"We have insurance because we're trying to have financial protection against exactly those kinds of problems," Davenport said. "It's something that all of us hope we never even have to think about, but having it there is going to be really valuable to the people who are in that really horrible situation."
Kirsten Sloan, vice president of the National Partnership for Women and Families, said, "The most important thing about today is that a number of very important insurance reforms go into effect, which makes it easier for women and families to find and maintain or keep insurance."
But many people aren't happy with the new law, and health reform remains a politically charged issue, and one that is likely to have a ripple effect in the November elections.
Seeking to muster public support for the reform package, President Barack Obama on Wednesday talked up the new law at a backyard gathering in Falls Church, Va.
Highlighting the new provisions, Obama said, "All of this is going to lower premiums. It's going to make health care more affordable. It's going to give you more security," the Atlanta Journal-Constitution reported.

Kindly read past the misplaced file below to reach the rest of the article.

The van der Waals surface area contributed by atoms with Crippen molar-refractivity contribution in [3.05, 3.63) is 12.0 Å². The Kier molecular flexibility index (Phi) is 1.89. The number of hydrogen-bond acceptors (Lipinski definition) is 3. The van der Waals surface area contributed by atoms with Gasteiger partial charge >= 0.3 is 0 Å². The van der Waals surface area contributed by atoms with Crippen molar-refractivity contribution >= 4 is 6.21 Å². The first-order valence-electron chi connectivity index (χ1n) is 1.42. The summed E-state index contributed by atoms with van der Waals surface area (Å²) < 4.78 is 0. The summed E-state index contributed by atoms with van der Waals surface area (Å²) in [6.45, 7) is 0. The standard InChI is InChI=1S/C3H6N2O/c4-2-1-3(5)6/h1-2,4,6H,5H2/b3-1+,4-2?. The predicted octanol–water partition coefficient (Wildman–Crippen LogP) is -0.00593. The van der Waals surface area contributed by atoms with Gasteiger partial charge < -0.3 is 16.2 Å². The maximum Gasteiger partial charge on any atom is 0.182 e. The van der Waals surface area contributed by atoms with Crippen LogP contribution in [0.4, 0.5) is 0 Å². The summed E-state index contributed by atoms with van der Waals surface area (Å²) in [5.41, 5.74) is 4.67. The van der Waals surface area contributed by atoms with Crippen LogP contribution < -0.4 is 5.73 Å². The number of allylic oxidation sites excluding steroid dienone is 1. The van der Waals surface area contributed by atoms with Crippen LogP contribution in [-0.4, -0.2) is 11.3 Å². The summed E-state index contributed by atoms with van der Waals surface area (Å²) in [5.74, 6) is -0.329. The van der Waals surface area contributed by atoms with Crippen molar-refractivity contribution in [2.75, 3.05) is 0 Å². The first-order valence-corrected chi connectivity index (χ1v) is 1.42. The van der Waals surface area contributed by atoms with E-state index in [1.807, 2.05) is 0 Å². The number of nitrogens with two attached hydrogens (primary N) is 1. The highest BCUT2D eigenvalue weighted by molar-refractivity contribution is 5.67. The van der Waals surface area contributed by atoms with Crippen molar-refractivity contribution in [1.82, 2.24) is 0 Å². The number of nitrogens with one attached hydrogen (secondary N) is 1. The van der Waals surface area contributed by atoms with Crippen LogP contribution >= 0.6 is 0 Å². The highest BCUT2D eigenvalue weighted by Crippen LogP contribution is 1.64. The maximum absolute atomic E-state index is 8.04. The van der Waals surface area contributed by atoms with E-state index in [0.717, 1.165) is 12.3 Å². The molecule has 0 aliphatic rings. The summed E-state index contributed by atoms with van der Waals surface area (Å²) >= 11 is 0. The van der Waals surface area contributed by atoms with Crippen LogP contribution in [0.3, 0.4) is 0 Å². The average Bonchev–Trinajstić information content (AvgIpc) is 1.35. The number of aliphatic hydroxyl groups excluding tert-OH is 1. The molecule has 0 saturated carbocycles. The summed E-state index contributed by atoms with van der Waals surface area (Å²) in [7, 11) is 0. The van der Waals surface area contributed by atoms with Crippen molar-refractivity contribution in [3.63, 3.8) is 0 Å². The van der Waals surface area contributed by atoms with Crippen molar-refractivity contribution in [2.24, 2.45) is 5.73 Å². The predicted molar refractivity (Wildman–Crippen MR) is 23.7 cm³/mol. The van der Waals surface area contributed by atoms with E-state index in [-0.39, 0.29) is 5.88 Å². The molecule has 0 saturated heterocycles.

But the House of Representatives' Republican Conference released Thursday a pledge to voters outlining key priorities, including "a plan to repeal and replace the government takeover of health care."
The House Republicans' agenda "will focus on getting this economy moving again, getting spending under control, and, yes, it includes rolling back both the failed economic policies and broadly rejected government takeover of health care enacted last March," Rep. Mike Pence of Indiana, who chairs the House Republican Conference, said Thursday on the CBS Early Show.
Consumers remain roughly divided over the law.
The Henry J. Kaiser Family Foundation's most recent monthly health reform tracking poll found 49 percent in favor of the law and 40 percent opposed, foundation Presiden
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